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Like other living things, software QA processes evolve over time. From its humble beginnings, test automation has undergone a similar transformation.
The first stage of test automation was the ‘Record and Playback’ age. Tools were marketed for their ability to record a typical user session and then faithfully play it back using the same objects and inputs. Good marketing, bad practice, because as soon as the application changed the recording stopped working. But it did get people interested in automation.
The next stage could be called the ‘Script Modularity’ age. The recording concept was retained, but now it was linked to a scripting language that allowed a tool expert to create modular, reusable scripts to perform the actions required in a test case. These scripts could be maintained as separate modules that corresponded roughly to the modules of an application, making it easier to change the test code when the application code changed. Easier, but still not efficient. Complex applications would require complex scripts, which usually require more expertise to maintain.
And what about handling all that test data hardcoded into each script? The mind boggled.
Luckily it didn’t boggle too long, which led to the next stage, the ‘Data-Driven’ age. Tools were constructed that allowed access to large pools of external test data, so that these modular scripts could process iteration after iteration of data input. They could churn through mountains of data, as often as desired. What could be better? Well, there were still maintenance issues, as the number of test scripts still grew in direct, or sometimes geometric, proportion to the growth of applications. Additional tools were created just to manage the test execution tools as the asset inventory climbed ever higher. And all those tool experts, they were getting expensive. But that’s the price of progress, right?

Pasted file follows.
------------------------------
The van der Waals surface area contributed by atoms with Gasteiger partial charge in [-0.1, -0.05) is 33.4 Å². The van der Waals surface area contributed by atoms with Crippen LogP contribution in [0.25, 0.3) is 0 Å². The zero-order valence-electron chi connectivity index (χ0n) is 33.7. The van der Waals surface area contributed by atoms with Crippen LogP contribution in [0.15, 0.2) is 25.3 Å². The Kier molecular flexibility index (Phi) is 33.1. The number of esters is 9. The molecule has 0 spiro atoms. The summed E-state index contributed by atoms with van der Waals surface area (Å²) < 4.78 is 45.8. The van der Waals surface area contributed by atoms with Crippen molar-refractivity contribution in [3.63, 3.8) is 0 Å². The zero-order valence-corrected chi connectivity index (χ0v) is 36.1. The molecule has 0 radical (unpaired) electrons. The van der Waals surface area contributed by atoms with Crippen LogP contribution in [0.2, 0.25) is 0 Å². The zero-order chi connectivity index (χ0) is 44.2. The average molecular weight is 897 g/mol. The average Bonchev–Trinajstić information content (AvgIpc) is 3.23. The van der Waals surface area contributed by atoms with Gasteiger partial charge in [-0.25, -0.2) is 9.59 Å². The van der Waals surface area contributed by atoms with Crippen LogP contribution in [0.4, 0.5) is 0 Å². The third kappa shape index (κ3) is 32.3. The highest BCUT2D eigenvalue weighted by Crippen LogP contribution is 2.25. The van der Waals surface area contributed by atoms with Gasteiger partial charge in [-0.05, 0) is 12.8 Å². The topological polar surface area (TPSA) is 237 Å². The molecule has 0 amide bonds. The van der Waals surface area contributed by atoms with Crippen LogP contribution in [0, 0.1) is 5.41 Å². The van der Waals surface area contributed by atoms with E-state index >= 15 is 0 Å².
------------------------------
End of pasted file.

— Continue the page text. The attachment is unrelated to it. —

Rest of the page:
Wrong! Evolution usually favors simplicity, since knobby bits tend to break off and fail, sometimes endangering the entire species. Another level of abstraction was necessary, and this ushered in the ‘Keyword-Driven’ age. The test actions were generalized and stored in function libraries, objects were either inventoried in repositories or identified descriptively by type, and testers who were experts in application testing no longer needed to be test tool experts to execute their automated tests. By choosing from a list of keywords linked to functions, they could now describe their tests in their own terms. Test tool script maintenance was simplified down to occasionally updating the few assets that were required to process the keywords, which meant fewer tool experts (a.k.a, ‘knobby bits’ — lol). Truly, a Golden Age.
Of course, evolution doesn’t stop there. There are many experiments in progress today: business process testing, model-driven testing, intelligent query-driven testing, to name a few. The goal seems to be to find the toolset that provides the greatest test coverage with the least amount of maintenance.
And certainly the field of artificial intelligence will have a major impact on sofware testing in the future. But that is another topic — another blog post.